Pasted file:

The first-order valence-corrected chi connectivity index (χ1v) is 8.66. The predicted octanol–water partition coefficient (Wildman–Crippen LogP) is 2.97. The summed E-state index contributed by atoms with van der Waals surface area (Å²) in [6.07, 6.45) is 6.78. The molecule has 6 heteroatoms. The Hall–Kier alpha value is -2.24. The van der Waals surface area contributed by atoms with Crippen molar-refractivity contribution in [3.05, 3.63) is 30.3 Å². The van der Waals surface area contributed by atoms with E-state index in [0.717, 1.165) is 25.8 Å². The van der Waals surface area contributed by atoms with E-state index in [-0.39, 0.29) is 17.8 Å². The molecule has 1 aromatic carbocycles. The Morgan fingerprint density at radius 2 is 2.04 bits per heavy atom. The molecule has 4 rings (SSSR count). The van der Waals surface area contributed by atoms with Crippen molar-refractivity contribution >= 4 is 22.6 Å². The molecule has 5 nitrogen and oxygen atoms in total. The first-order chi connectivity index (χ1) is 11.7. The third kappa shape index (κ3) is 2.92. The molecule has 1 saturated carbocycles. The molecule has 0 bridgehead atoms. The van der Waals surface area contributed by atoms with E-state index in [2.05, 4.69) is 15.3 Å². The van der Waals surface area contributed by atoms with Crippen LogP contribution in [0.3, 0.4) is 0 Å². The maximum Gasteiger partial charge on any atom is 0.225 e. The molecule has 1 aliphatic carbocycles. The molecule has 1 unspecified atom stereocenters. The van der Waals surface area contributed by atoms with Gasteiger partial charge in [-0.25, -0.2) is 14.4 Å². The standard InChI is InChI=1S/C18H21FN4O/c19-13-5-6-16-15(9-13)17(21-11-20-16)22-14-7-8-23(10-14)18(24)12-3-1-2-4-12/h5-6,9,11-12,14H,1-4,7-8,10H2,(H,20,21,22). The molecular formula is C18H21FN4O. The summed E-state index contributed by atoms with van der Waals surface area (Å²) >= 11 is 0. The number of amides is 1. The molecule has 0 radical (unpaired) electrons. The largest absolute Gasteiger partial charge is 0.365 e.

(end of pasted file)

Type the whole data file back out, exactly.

The first-order valence-corrected chi connectivity index (χ1v) is 8.66. The predicted octanol–water partition coefficient (Wildman–Crippen LogP) is 2.97. The summed E-state index contributed by atoms with van der Waals surface area (Å²) in [6.07, 6.45) is 6.78. The molecule has 6 heteroatoms. The Hall–Kier alpha value is -2.24. The van der Waals surface area contributed by atoms with Crippen molar-refractivity contribution in [3.05, 3.63) is 30.3 Å². The van der Waals surface area contributed by atoms with E-state index in [0.717, 1.165) is 25.8 Å². The van der Waals surface area contributed by atoms with E-state index in [-0.39, 0.29) is 17.8 Å². The molecule has 1 aromatic carbocycles. The Morgan fingerprint density at radius 2 is 2.04 bits per heavy atom. The molecule has 4 rings (SSSR count). The van der Waals surface area contributed by atoms with Crippen molar-refractivity contribution >= 4 is 22.6 Å². The molecule has 5 nitrogen and oxygen atoms in total. The first-order chi connectivity index (χ1) is 11.7. The third kappa shape index (κ3) is 2.92. The molecule has 1 saturated carbocycles. The molecule has 0 bridgehead atoms. The van der Waals surface area contributed by atoms with E-state index in [2.05, 4.69) is 15.3 Å². The van der Waals surface area contributed by atoms with Crippen LogP contribution in [0.3, 0.4) is 0 Å². The maximum Gasteiger partial charge on any atom is 0.225 e. The molecule has 1 aliphatic carbocycles. The molecule has 1 unspecified atom stereocenters. The van der Waals surface area contributed by atoms with Gasteiger partial charge in [-0.25, -0.2) is 14.4 Å². The standard InChI is InChI=1S/C18H21FN4O/c19-13-5-6-16-15(9-13)17(21-11-20-16)22-14-7-8-23(10-14)18(24)12-3-1-2-4-12/h5-6,9,11-12,14H,1-4,7-8,10H2,(H,20,21,22). The molecular formula is C18H21FN4O. The summed E-state index contributed by atoms with van der Waals surface area (Å²) >= 11 is 0. The number of amides is 1. The molecule has 0 radical (unpaired) electrons. The largest absolute Gasteiger partial charge is 0.365 e.